Although vague about the specifics of its activities, the consultation document is hugely ambitious in the scope of the task that NIMHE is taking on. NIMHE ‘will work with all agencies to develop a co-ordinated programme of research, service development and support... it will ensure the development of evidence-based mental health services and take fully into account the wider issues of social inclusion and the development of the communities in which people live and work’ (Department of Health, 2001: p. 3). Furthermore, ‘it will be concerned with mental health care in primary, specialist and tertiary care organisations, in both health and social care... it will cover mental health promotion... [and] will address the issues of adults of working age, older people, children, learning disability, secure and prison health services, and other groups with special needs’ (Department of Health, 2001: p. 5). The regional development centres will undertake service evaluations; training and education; leadership development; the creation and management of networks; act as a resource information service; undertake specific projects; and organise events. All of this will be achieved using a small administrative centre and an annual budget of about £500 000 for each regional development centre.

What will NIMHE or its regional development centres do that does not fall within the remit of some other organisation or part of the NHS?

To those working at the coal-face, the mechanisms by which Government policy is made and implemented can appear uncoordinated and confusing. The question is whether the establishment of yet more semi-autonomous bodies, particularly ones with no clear connections to other parts of the system, is the way to improve this. Also, the piecemeal expansion of the number of central bodies appears at odds with the Government's stated commitment of devolving responsibility to a more local level.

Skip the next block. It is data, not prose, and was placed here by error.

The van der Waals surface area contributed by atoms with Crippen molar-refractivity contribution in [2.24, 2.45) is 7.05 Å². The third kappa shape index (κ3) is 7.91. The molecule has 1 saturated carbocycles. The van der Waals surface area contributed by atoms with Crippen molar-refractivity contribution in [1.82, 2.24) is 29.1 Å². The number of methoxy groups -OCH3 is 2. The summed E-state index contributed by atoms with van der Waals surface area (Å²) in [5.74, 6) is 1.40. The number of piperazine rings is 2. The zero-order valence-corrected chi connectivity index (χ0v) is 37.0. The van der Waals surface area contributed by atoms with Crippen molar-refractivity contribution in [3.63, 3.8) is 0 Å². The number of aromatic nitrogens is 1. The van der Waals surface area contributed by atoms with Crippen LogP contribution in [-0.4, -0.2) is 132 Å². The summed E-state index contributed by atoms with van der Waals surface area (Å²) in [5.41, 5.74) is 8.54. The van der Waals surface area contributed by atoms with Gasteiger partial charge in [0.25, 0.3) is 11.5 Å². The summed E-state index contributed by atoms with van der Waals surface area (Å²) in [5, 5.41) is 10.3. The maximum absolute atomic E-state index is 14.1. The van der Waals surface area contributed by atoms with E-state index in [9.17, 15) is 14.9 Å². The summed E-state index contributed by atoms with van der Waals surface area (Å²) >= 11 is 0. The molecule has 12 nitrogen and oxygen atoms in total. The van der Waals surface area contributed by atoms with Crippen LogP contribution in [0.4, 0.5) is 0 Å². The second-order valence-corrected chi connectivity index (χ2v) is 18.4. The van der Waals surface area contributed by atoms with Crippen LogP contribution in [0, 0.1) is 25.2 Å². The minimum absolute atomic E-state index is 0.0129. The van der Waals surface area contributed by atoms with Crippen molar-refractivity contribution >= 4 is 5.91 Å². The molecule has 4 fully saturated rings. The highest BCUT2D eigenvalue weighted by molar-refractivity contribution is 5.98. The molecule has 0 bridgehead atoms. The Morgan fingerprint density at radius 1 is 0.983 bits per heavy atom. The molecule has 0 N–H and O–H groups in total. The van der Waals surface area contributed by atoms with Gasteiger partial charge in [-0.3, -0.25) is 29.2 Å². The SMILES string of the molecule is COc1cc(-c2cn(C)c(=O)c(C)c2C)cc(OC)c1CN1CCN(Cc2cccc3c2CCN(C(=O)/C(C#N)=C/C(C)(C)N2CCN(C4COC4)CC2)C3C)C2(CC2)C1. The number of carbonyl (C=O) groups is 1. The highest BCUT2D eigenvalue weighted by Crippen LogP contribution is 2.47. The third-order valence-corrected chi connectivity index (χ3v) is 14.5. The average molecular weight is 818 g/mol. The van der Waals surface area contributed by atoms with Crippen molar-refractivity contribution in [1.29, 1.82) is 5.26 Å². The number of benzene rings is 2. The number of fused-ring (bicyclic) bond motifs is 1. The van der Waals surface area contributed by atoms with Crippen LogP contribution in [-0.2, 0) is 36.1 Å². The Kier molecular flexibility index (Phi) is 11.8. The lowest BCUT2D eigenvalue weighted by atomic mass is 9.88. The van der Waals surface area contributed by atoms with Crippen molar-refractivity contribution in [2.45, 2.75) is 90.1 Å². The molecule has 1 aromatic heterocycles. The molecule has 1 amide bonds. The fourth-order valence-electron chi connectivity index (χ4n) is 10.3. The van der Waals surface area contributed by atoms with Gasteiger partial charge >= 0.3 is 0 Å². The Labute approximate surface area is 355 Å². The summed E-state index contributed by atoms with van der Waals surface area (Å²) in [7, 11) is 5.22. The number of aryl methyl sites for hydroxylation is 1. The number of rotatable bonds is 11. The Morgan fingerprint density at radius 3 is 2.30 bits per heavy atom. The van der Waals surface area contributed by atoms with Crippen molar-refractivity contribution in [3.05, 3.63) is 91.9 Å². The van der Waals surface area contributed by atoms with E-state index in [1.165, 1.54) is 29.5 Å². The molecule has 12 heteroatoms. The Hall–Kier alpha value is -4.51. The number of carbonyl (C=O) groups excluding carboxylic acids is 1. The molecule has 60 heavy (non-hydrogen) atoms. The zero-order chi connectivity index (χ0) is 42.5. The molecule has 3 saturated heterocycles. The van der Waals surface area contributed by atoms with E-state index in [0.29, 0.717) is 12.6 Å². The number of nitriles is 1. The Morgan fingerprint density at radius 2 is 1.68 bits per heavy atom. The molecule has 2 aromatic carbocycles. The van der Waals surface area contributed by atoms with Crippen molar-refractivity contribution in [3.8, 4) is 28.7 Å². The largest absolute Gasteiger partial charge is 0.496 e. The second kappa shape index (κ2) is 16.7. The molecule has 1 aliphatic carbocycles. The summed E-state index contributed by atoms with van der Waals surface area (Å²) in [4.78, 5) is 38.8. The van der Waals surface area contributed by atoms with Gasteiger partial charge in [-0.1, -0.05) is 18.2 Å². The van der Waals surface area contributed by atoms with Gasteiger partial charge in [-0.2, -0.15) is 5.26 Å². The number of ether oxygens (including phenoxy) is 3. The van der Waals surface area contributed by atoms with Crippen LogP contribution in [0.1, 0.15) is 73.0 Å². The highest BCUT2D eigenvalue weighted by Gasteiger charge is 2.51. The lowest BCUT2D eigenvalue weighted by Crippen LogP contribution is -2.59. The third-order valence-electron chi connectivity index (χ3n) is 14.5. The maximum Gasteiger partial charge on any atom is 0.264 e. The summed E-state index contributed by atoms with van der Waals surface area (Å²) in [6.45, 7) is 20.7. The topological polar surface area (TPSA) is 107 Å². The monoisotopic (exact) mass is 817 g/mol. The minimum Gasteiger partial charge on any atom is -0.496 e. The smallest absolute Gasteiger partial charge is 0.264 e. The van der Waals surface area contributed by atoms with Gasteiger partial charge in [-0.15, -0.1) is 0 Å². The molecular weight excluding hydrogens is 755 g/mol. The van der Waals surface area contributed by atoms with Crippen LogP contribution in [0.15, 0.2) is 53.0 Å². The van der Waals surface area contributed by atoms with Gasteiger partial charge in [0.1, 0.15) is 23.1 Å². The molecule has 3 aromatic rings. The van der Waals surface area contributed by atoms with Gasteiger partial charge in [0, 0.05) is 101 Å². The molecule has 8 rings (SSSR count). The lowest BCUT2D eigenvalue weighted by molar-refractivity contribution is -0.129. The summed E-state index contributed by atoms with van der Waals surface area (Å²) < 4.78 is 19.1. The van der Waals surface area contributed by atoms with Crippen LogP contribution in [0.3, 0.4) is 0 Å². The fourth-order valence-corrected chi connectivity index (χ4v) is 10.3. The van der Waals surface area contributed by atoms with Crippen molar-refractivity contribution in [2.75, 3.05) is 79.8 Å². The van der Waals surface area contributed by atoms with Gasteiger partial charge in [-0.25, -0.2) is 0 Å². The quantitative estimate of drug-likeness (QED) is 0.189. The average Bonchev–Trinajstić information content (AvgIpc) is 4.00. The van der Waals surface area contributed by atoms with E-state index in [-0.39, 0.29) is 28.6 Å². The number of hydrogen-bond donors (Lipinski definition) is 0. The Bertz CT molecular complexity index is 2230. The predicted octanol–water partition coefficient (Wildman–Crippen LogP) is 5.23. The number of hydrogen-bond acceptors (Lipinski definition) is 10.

If NIMHE's relationship to other structures and process is not clarified it might achieve the opposite of its stated aim of ‘bringing a new coherence to the overall process of performance management and service development’ (Department of Health, 2001. p. 5). As presented, NIMHE and its development centres appear to run in parallel to other NHS systems. The potential for NIMHE to add to the confusion of those at the bottom of the loosely linked chains of command can be illustrated by referring to how some of NIMHE's possible functions might overlap with, or even duplicate, the work of other bodies.


NIMHE is not even the only part of the Modernisation Agency with a mental health remit. As one of the priorities in the NHS Plan, other programmes of the Modernisation Agency, such as the Leadership Centre, the Clinical Governance Support Team and the National Patients' Access Team, will continue to be active in the field of mental health. Also, the consultation document does not specify the relationship between NIMHE and the Mental Health Taskforce, whose remit is to drive forward the Government's programme of modernisation through implementation of the NHS Plan.

Implementation of mental health policy

With the introduction of NIMHE and its regional development centres, there has been no dismantling of the profusion of other mechanisms for implementing or monitoring mental health policy. The majority of these mechanisms involve new bodies introduced by the current labour government. The functions and interconnections of these are not easy to summarise, but they include:

  • the four regional offices for health and social care, which will have a remit to oversee the development of local services

  • strategic health authorities to give a local strategic lead and assure local delivery of health improvement plans

  • primary care trusts which will build performance management procedures into their commissioning activities

  • the Commission for Health Improvement (CHI), soon to evolve into the Commission for Healthcare Audit and Inspection (CHAI), one of whose core functions is to review the implementation of the National Institute for Clinical Excellence guidelines and NSFs. Also, the CHI's Office for Information on Health Care Performance, or its successor, will publish star ratings of NHS trusts

  • the Social Services Inspectorate and the Audit Commission, which continue to conduct joint reviews of the social services element of local mental health services; at least pending the Audit Commission's incorporation into the CHAI

  • local implementation teams to implement the NSF

  • local authority overview and scrutiny committees which will soon have powers to scrutinise local health services. These will spawn joint overview and scrutiny committees to review services to large concentrations of populations